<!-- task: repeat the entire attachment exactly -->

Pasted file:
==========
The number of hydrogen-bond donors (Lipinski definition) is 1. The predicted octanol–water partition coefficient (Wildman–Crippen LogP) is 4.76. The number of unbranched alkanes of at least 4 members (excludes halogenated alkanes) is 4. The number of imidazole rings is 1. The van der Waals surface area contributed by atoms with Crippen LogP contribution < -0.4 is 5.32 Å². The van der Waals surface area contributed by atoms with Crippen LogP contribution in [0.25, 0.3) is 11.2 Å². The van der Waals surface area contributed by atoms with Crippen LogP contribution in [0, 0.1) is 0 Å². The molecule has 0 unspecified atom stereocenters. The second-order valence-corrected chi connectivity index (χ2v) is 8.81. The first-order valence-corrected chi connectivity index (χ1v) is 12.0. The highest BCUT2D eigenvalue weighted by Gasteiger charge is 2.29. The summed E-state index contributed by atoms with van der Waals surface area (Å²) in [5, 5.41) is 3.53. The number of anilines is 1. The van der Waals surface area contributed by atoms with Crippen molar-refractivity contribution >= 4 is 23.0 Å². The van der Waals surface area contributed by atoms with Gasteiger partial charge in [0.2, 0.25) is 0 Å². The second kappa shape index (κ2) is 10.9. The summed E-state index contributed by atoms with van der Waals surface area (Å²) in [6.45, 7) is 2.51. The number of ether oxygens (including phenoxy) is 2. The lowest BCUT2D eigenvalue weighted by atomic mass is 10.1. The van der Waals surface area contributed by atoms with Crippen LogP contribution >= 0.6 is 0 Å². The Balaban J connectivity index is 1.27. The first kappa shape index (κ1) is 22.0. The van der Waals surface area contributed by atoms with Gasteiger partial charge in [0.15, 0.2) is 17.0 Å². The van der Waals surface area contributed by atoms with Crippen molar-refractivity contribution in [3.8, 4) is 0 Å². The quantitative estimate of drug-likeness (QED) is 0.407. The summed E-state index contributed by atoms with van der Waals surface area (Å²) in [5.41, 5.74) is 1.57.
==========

The number of hydrogen-bond donors (Lipinski definition) is 1. The predicted octanol–water partition coefficient (Wildman–Crippen LogP) is 4.76. The number of unbranched alkanes of at least 4 members (excludes halogenated alkanes) is 4. The number of imidazole rings is 1. The van der Waals surface area contributed by atoms with Crippen LogP contribution < -0.4 is 5.32 Å². The van der Waals surface area contributed by atoms with Crippen LogP contribution in [0.25, 0.3) is 11.2 Å². The van der Waals surface area contributed by atoms with Crippen LogP contribution in [0, 0.1) is 0 Å². The molecule has 0 unspecified atom stereocenters. The second-order valence-corrected chi connectivity index (χ2v) is 8.81. The first-order valence-corrected chi connectivity index (χ1v) is 12.0. The highest BCUT2D eigenvalue weighted by Gasteiger charge is 2.29. The summed E-state index contributed by atoms with van der Waals surface area (Å²) in [5, 5.41) is 3.53. The number of anilines is 1. The van der Waals surface area contributed by atoms with Crippen molar-refractivity contribution >= 4 is 23.0 Å². The van der Waals surface area contributed by atoms with Gasteiger partial charge in [0.2, 0.25) is 0 Å². The second kappa shape index (κ2) is 10.9. The summed E-state index contributed by atoms with van der Waals surface area (Å²) in [6.45, 7) is 2.51. The number of ether oxygens (including phenoxy) is 2. The lowest BCUT2D eigenvalue weighted by atomic mass is 10.1. The van der Waals surface area contributed by atoms with Crippen LogP contribution >= 0.6 is 0 Å². The Balaban J connectivity index is 1.27. The first kappa shape index (κ1) is 22.0. The van der Waals surface area contributed by atoms with Gasteiger partial charge in [0.15, 0.2) is 17.0 Å². The van der Waals surface area contributed by atoms with Crippen molar-refractivity contribution in [3.8, 4) is 0 Å². The quantitative estimate of drug-likeness (QED) is 0.407. The summed E-state index contributed by atoms with van der Waals surface area (Å²) in [5.41, 5.74) is 1.57.